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Sunday, April 29, 2012

The Department of Eating Adventures

Han Joo, situated in a Korean strip of suburban Flushing, easily goes down as one of my best eating experiences in recent memory.

I had been wanting to try it for quite some time, having heard the tales of pork belly delight. On Saturday, April 28 2012, I assembled a crackerjack crew to take Han Joo by force.

Before departing for the rendezvous point, I decided it would be best to aclimatize to the Korean culture. I went to Caffe Bene, a Seoul-based chain which carries misugaru, an oaty liquid concoction of which several varieties are offered. I had the latte, and if you've ever hoped your daily bowl of cheerios could be transformed into a hot beverage, you're in luck.  It's strangely enjoyable and addictive.

Cheerios pumping through my veins, I knew it was time, and headed out to Flushing, where I met my team, a most capable unit consisting of demolition experts, master locksmiths, etc.  Once we surmounted the strong defenses, which consisted of a rather heavy wooden door you needed to push - not pull - we found the clientele to be predominantly Korean, with a few foodie hipsters thrown in.  The place was packed, bustling, and efficient, a veritable pork belly assembly line.

It is now that I come to the ineffable core of my story, my encounter with the divine.  How does one properly explain a symphony by Mozart, the movements, variations, notes, subtleties, power, drama, and interlaced tapestries of sound?  In the same way, how can one explain the combination pork belly platter at Han Joon? The various cuts with various marinations, the accompanying sauces, pickled vegetables, accoutrements, the endless possible combinations of flavors and textures, always with the rich, fatty excellence of the belly of a swine?

In short, you cannot properly explain it.  The best you can do is point to it, say "hey, it's over there, it's like this, but my description is not the thing itself nor can it truly emulate the experience unless you've already had it, in which case these words may remind you of the mystical moments."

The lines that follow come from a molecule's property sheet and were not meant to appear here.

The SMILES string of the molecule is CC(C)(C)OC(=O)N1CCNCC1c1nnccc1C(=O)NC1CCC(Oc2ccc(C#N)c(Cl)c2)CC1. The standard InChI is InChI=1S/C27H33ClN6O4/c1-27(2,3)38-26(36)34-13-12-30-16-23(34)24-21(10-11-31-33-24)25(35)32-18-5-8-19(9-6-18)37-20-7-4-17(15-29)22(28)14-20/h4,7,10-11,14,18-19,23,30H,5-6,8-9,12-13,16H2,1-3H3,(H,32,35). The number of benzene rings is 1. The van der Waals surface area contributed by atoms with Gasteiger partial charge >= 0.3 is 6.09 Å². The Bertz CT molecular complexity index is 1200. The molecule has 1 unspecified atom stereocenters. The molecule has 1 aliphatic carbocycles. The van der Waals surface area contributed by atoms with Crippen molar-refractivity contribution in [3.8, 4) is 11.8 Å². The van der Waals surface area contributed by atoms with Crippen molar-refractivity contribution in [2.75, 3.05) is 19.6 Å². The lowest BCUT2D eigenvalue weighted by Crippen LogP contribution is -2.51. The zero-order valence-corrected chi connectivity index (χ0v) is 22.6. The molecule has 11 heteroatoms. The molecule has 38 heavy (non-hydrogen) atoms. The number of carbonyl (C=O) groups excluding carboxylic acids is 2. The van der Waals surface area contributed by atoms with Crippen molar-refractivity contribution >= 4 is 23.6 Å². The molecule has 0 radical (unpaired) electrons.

I shall, therefore, briefly, outline the experience. A mysterious crystal slab (which they made an Indiana Jones film about) is brought before you and is heated.  Small dishes are amassed, including vegetable pancakes, pickled cucumbers, potato salad, vegetables in a dark red, spicy and sweet sauce, crab in a different yet also red, spicy and sweet sauce, and lettuce, which is used to create a taco of sorts.  There is also a rich, garlic and peanut-laden sauce which simply defies description. Quite simply it's delicious.

And then the merciful meat is unveiled, placed on the transcendent crystal slab.  Kimchi is also cooked.  The options you have for mixing and matching the various sauces and accoutrements is mind blowing.  Should you have the pork belly by itself?  Or dip it in simple sesame oil and salt and pepper? Or wrap it in lettuce with the savory peanut sauce, adding some julienned vegetables? As you eat, creating new combinations as you go, you slowly reach a rapturous ecstasy.  Later, when you return to reality, all you can think of is going back.

Han Joo
Flushing, Queens